Understanding the Netanyahu speech to Congress
The US entertained a very special foreign dignitary this week, the Israeli Prime Minister Benjamin Netanyahu. This visit from Netanyahu comes after Speaker of the House John Boehner and Senate Majority Leader Mitch McConnell reached out to have the Israeli leader speak to Congress. On the surface, all of this would be benign if both Speaker Boehner and Sen. McConnell had talked to the Obama administration about formally inviting a foreign dignitary to speak to Congress or in what political scholars refer to as a “dick move” by the Republicans.
Traditionally anything dealing with foreign policy – including inviting foreign leaders to Washington – is done by the White House. Also the last time I checked neither the Speaker of the House nor the Senate Majority Leader has a foreign policy branch on their team or an affable second-banana that give amazing shoulder rubs to wives of governmental officials.
Then again, it’s Israel. It is one of the US’ closest allies on the international stage, what could Netanyahu possibly talk about that would cause a ruckus?
Currently the Obama administration is in the middle of peace talks with Iran over their nuclear program. President Obama believes that the best option is to negotiate with Tehran over a nuclear program with strict limits in exchange for limiting international sanctions. Much like the Cuban sanctions, years of economic sanctions have not slowed down Iran’s nuclear program, President Obama hopes that this approach will do just that.
On the flip-side, Netanyahu feels that the Iranians aren’t negotiating in good faith, as in they will develop a nuclear weapon no matter what. So all these talks are doing is allowing Iran to develop a nuclear weapon without consequences from the international community! Netanyahu’s speech was essentially a ploy to try to kill the talks by persuading Congress to create new sanctions.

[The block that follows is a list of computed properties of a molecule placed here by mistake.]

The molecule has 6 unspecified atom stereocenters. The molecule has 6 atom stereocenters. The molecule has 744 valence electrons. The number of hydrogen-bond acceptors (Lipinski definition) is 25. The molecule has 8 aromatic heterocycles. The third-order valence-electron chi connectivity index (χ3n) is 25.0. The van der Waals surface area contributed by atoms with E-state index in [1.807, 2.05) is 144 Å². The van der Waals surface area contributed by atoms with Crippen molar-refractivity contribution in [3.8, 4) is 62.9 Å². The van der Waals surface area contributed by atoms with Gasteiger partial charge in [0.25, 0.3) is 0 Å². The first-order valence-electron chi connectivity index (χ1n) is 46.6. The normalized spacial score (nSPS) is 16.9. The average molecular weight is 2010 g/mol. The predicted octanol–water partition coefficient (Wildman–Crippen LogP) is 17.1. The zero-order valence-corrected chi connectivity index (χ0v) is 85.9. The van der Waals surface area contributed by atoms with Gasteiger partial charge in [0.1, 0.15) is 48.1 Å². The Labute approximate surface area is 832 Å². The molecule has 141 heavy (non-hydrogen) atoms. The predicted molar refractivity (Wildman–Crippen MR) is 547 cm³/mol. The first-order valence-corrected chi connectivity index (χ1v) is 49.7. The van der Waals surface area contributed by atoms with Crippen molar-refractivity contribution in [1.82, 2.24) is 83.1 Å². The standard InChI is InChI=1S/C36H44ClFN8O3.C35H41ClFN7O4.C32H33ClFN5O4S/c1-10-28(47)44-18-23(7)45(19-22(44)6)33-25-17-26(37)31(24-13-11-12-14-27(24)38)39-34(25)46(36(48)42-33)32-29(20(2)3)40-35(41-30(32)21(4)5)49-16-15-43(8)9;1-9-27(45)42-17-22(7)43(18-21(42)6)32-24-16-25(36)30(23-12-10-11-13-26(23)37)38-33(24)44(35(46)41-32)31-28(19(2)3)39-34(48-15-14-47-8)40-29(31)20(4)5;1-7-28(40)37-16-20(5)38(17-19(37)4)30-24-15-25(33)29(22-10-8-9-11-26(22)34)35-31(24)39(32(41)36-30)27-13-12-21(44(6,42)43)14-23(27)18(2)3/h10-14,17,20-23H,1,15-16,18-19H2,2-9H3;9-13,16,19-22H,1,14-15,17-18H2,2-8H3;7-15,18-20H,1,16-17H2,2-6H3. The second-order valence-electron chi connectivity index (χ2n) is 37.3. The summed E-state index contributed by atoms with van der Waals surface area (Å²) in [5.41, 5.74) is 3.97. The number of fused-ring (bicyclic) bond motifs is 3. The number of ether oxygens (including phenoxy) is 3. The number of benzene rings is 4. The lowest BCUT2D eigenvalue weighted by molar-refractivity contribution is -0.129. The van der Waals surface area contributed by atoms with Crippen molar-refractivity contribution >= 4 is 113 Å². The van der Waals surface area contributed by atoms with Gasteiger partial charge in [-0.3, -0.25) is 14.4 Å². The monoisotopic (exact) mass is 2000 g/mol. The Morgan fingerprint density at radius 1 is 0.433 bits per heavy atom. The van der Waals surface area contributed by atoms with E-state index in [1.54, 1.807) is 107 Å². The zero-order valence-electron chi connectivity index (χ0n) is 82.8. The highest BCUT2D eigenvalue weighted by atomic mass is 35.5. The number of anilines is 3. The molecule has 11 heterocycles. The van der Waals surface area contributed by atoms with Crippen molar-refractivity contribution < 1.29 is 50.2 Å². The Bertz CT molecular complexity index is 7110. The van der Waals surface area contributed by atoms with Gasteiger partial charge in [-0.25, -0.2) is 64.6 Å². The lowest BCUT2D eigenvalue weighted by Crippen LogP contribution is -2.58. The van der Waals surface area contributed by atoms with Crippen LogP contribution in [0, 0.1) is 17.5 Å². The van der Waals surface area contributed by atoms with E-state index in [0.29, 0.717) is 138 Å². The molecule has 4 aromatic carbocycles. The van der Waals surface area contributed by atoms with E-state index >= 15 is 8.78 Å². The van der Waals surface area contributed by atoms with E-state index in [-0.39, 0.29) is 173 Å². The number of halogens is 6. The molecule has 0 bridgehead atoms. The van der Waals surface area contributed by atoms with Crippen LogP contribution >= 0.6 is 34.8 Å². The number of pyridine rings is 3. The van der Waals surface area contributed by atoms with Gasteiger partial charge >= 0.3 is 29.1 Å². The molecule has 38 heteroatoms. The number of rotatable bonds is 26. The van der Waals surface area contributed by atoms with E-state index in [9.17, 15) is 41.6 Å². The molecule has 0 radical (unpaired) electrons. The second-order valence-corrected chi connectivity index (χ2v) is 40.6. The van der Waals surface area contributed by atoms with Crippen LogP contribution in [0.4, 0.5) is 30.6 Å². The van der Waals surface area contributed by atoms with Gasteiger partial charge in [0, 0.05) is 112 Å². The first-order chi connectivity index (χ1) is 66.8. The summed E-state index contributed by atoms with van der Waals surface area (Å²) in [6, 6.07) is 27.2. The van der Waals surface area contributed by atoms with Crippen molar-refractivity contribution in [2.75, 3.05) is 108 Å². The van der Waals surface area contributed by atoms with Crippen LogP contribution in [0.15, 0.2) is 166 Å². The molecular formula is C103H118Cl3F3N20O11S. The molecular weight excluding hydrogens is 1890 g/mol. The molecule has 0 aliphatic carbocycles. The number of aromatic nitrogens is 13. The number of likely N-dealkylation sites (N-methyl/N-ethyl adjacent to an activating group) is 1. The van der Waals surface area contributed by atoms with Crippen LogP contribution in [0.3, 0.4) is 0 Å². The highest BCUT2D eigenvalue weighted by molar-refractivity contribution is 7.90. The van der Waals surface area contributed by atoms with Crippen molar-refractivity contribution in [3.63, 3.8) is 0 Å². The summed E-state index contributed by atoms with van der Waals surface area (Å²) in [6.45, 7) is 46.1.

It’s like if Netanyahu is that yuppie who wants to gentrify a minority neighborhood in a big city. Sure he wants to live in a vibrant/ethnic neighborhood and create a world where Israel can peacefully coexist in the Middle-East, but at the same time wants it on his terms similar a yuppie would complain they should get rid of a dry cleaners – that has been servicing the neighborhood for decades – for a vegan bakery yet complain that the neighborhood is losing its “identity” all in the same time!
It’s understandable why Israel would be wary of an Iran with even peaceful nuclear intentions. Years of hostility between both nations haven’t necessarily created a trusting relationship. Like Netanyahu said Tuesday,
“Only the United States can lead this vital international effort to stop the nuclearization of terrorist states. But the deadline for attaining this goal is getting extremely close…but, ladies and gentlemen, time is running out. We have to act – responsibly, in a united front, internationally. This is not a slogan. This is not over-dramatization. This is the life of our children and our grandchildren. And I believe there is no greater, more noble, more responsible force than the united front of democracy, led by the world’s greatest democracy, the United States.”
So in many ways, time is of the essence. If you don’t act now then there could be prolonged strife in the Middle-East for a long… hold up, what (???)… that was a speech Netanyahu gave in 1996 to US Congress? Well I’ll be damned…
For decades, we have been dealing with Iran in a certain context that hasn’t necessarily been the most fruitful. The problem lies in how Netanyahu looks at the current geo-political climate. He believes that isolation of Iran through economic sanctions and constant threat of military strikes is the way to go, while everyone waits as Iran’s current regime collapses.
But that’s the thing. It hasn’t worked.
Much like America’s stand on Cuba, the international community has tried to isolate Iran for years to no avail. In cases like these, Netanyahu looks to be behind the times.
As for the Republicans wanting to stick it to President Obama on foreign policy.
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